Encyclopædia Britannica, Ninth Edition/Boston (1.)
BOSTON, a parliamentary and municipal borough and seaport town of England, in the county of Lincoln and wapentake of Skirbeck. It is situated in a rich agricultural district on the Witham, six miles from the sea, and thirty miles S.E. of Lincoln on the Great Northern Railway, in 52° 59′ N. lat. and 2° E. long.
Arms of Boston.
Boston is well built, paved, and lighted. It is divided into two nearly equal parts by the Witham, here crossed by an elegant iron bridge of one arch, 86 feet in span. At one time the supply of water was very deficient ; but, in virtue of an Act passed in 1847, there is now a plentiful supply conveyed by pipes from a distance of twelve miles. The principal building is the parish church of St Botolph, founded in 1309, and partly restored in 1857 at the expense of the inhabitants of Boston in America, in memory of their connection with the English city. It is one of the largest churches without aisles in the kingdom, being 290 feet by 98 within the walls. The tower, 290 feet in height, resembles that of Antwerp cathedral, and is crowned by a beautiful octagonal lantern, forming a landmark seen forty miles off. A chapel of ease was erected in 1822. There is a free grammar school, founded in 1554, a charity school for the sons of poor freemen, a blue-coat, national, and other schools. There is also a dispensary, a town-hall, a market-house, a custom-house, assembly rooms, a theatre, a borough gaol, a house of correction, a union poor-house, Vauxhall gardens, a mechanics institution, public baths, subscription libraries, an athenæum, and a freemason's hall, built in imitation of Egyptian architecture. The manufactures consist chiefly of sail-cloth, canvas, sacking, ropes, beer, leather, hats, and bricks. There are also iron and brass foundries, and ship-yards, with patent slips, where vessels of 200 tons are built.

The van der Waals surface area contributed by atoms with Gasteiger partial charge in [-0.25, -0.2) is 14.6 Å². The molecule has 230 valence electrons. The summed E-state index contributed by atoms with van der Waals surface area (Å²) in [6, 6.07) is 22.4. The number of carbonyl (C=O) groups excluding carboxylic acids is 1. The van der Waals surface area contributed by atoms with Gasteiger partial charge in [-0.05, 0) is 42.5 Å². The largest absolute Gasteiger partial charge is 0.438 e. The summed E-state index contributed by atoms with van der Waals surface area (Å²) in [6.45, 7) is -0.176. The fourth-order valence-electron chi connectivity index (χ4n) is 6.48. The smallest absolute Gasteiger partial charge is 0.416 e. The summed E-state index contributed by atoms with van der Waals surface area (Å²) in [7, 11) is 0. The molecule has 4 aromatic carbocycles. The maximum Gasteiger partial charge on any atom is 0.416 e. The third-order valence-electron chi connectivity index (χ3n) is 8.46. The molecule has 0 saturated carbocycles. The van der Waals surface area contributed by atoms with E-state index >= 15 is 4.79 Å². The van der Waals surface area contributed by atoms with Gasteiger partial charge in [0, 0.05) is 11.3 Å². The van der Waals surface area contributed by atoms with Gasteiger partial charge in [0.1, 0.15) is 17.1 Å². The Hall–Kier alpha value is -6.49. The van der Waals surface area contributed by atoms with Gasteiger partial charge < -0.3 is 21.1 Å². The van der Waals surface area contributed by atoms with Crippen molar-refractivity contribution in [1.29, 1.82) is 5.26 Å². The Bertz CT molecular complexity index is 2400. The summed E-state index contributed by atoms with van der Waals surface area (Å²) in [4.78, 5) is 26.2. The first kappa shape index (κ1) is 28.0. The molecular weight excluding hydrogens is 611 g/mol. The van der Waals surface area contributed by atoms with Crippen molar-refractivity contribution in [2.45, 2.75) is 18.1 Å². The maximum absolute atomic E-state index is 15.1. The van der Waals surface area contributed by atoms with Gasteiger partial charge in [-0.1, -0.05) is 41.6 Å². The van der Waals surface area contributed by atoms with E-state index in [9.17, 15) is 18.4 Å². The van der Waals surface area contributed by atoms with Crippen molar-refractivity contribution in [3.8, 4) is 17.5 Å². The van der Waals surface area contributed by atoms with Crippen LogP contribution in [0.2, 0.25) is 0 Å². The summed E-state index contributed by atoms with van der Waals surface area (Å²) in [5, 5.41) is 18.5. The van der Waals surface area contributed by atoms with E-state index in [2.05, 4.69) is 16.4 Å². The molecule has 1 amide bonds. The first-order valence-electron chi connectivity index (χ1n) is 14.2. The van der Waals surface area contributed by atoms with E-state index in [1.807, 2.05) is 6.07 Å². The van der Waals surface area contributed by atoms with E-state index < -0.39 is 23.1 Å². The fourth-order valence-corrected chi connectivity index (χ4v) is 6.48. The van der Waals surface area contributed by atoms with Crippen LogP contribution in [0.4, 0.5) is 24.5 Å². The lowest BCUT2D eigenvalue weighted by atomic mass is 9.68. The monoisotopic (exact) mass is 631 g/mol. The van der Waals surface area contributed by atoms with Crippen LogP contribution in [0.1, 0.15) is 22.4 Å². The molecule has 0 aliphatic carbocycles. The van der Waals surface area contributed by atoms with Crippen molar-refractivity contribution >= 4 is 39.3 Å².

From neglect to clear the river, it became so obstructed that in 1750 a sloop of 40 or 50 tons could with difficulty come up to the town at spring tides. Since that period great improvements have been made, and vessels of 300 tons are enabled to unload in the town. The imports are chiefly timber, pitch, tar, and hemp from the Baltic, and coal and manufactures coastwise ; the exports, wool, wood, corn, and other agricultural produce. The total value of the former was in 1873, £200,825, and of the latter £86,571. By means of the river and the canals connected therewith, Boston has navigable communication with Lincoln, Gainsborough, Nottingham, and Derby. The East Lincolnshire Railway connects it with Louth, Grimsby, and other towns in the north, and the Great Northern with Peterborough and the south ; another line extends to Lincoln. It has returned two members to parliament since the reign of Edward IV. The title of Baron of Boston is borne by the Irby family. In 1871 the population within the parliamentary boundaries was 18,279; within the municipality, 14,526.